The 15-acre campus will be located next to the LA BioMed Research center, a nonprofit institution with more than 60-years of successfully developing new medical procedures, devices and pharmaceuticals. Modern biotechnology includes research on genes, living organisms, agriculture and food processing.
When completed, the biotech campus, which is expected to house nearly 250,000 square-feet of office space, will be a public/private partnership that should generate between 800 to 900 jobs. The estimated private development cost of building the campus will likely be between $110-million and $125-million. The land, which is owned by the county and will be leased, has an estimated value of $25-million to $30-million.
“This will lay the groundwork to begin making Los Angeles a hub of biotech innovation,” said Supervisor Mark Ridley-Thomas, who authored the motion that was approved. “Now the county can begin to achieve its full potential as a leader in this industry, support new discoveries made by local researchers and attract bioscience companies to our region.”
A 2014 Battelle bioscience study, commissioned by the county, found that the bioscience industry faces significant hurdles in Los Angeles. In particular much of the research pioneered locally moves out of the county due to a lack of funding, facilities and support for new startups and early stage companies. Los Angeles falls behind the San Francisco Bay area and San Diego in venture capital, initial public offerings and fast growing biotechnology companies.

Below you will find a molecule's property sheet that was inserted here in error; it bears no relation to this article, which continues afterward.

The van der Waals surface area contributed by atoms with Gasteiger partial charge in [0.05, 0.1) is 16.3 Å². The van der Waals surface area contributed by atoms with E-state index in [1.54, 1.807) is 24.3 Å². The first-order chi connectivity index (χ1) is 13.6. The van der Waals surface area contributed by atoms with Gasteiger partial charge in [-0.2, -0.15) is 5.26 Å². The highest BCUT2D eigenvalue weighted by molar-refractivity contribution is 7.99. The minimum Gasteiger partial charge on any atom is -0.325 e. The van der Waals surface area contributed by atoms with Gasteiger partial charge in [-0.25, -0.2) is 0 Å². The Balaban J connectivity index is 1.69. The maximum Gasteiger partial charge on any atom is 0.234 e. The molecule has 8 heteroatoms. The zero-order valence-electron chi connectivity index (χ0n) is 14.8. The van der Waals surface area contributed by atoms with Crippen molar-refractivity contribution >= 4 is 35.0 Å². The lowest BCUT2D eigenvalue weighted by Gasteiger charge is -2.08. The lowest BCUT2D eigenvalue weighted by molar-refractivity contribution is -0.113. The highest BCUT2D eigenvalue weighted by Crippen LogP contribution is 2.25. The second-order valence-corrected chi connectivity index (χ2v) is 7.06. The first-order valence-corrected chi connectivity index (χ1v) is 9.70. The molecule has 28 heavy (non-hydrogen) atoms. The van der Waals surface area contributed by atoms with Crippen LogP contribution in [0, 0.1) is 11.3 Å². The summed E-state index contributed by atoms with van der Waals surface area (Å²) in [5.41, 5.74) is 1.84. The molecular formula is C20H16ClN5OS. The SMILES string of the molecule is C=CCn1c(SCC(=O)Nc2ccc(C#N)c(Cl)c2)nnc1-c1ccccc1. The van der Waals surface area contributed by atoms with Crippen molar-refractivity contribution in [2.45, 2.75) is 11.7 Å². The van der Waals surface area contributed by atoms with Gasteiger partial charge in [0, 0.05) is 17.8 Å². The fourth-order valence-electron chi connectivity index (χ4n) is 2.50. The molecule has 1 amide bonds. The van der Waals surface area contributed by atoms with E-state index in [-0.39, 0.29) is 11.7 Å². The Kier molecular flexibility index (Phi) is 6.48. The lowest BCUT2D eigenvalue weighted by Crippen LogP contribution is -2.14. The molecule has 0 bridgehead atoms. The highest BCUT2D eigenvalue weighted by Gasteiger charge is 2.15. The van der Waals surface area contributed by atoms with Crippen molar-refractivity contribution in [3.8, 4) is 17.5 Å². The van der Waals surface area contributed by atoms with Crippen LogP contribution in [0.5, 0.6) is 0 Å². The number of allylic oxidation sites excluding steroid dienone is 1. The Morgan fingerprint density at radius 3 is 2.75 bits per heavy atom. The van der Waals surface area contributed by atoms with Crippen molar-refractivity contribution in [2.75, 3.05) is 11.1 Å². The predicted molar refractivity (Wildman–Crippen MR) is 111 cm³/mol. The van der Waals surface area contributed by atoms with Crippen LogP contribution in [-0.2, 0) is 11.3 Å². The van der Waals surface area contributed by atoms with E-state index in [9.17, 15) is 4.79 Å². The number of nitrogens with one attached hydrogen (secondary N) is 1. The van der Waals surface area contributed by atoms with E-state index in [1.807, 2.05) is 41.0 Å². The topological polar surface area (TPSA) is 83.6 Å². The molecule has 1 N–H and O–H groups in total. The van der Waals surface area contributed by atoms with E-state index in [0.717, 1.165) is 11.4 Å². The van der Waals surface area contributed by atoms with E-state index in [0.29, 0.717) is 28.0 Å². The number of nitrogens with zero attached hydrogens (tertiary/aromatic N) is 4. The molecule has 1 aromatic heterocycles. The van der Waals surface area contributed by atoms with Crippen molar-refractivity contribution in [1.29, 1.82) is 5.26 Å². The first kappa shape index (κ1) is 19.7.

Located in the in the South Bay area adjacent Carson and Torrance, the proposed Biotech Campus is ideally situated to meet needs of bioscience companies and their high-tech work force.
In addition to creating a biotech campus, the Board of Supervisors directed the Community Development Commission in November to establish a task force to carry out the recommendations of the Battelle study including creating bioscience hubs throughout the County.
Once again, Walt Disney Concert Hall is reverberating with a different kind of music: the joyous laughter of little kids.
The world-renowned Los Angeles Philharmonic orchestra is providing a series of free concerts to about 12,000 elementary, middle and high school students from across Los Angeles County through its annual Symphonies for Schools program this April.